DESCRIPTION: A king's daughter is forced to leave home. She hides her rich clothes and dresses in the skins of donkeys/cats. She takes service with a lord, and when he holds a ball, appears in her fine clothes. He seeks her and learns she is Catskin. They marry.
EARLIEST DATE: 1877 (Bell-Combined); as a folktale, it is clearly older
KEYWORDS: love courting disguise servant royalty trick clothes marriage incest
FOUND IN: Britain(England)
REFERENCES (5 citations):
Bell-Combined, pp. 335-342, "The Wandering Young Gentlewoman" (1 text)
ADDITIONAL: Katherine Briggs, _A Dictionary of British Folk-Tales in the English Language_, Part A: Folk Narratives, 1970 (I use the 1971 Routledge paperback that combines volumes A.1 and A.2), volume A.2, pp. 177-179, "CAtskin I: The Wandering Gentlewoman's Garland"; "Catskin II: The Princess and the Golden Cow" (2 prose versions, one of them summarized)
Maria Tatar, editor, _The Classic Fairy Tales_, A Norton Critical Edition, Norton, 1999, pp. 109-116, "Donkeyskin"; pp. 122-125, "Catskin" (2 prose versions, one of them a translation)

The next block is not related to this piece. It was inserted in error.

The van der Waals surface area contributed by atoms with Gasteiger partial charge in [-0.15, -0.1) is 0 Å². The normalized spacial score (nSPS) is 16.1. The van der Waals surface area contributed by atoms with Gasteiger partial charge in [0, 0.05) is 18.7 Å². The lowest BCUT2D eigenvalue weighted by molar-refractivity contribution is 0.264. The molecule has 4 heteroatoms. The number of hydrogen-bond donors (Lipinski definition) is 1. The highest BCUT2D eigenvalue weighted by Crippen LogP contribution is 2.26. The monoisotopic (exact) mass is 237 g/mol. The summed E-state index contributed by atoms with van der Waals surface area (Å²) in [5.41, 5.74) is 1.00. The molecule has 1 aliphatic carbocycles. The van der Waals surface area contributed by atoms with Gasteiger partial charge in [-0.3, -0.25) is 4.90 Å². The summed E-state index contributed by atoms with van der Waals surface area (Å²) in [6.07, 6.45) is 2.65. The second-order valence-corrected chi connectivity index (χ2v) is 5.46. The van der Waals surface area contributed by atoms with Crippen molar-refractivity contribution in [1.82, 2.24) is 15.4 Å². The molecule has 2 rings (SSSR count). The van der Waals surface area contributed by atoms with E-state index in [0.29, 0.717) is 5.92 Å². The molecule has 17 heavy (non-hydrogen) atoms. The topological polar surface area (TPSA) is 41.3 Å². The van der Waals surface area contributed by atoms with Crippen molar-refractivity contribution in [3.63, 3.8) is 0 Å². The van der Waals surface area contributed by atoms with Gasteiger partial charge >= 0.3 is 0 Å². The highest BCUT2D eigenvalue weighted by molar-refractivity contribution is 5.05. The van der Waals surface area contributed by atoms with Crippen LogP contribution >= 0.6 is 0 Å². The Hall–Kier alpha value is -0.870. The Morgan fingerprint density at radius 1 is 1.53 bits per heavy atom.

Maria Tatar, _The Annotated Classic Fairy Tales_, edited and with an Introduction by Maria Tatar, Norton, 2002, pp. 212-228, "Donkeyskin" (1 prose version, a translation from Perrault)
Jack Zipes, _The Great Fairy Tale Tradition_, a Norton Critical Edition, Norton, 2001, pp. 26-50, section on Incestuous Fathers, "Tebaldo," "The Bear, "Donkey-Skin," "All Fur" (4 prose versions, translations from Giovan Francesco Straparola, Giambattista Basile, Perrault, and the Grimms)
ST BeCo335 (Partial)
NOTES: I have no evidence that this was ever an actual song. But the tale of Catskin/Donkeyskin is a very common folktale, as the ADDITIONAL references indicate, so I've included it.
According to Jack Zipes, editor, The Oxford Companion to Fairy Tales: The Western fairy tale tradition from medieval to modern, Oxford, 2000, p. 134, the tale was already popular when Charles Perrault created his "Donkey-skin" version; Zipes pushes its literary heritage back to Sraparola's "Doralice" ("Tebaldo") and Basile's "L'Orza." He also notes a twentieth century movie version featuring Catherine Deneuve. - RBW
Last updated in version 2.8
Go to the Ballad Search form
Go to the Ballad Index Song List
Go to the Ballad Index Instructions
Go to the Ballad Index Bibliography or Discography
The Ballad Index Copyright 2017 by Robert B. Waltz and David G. Engle.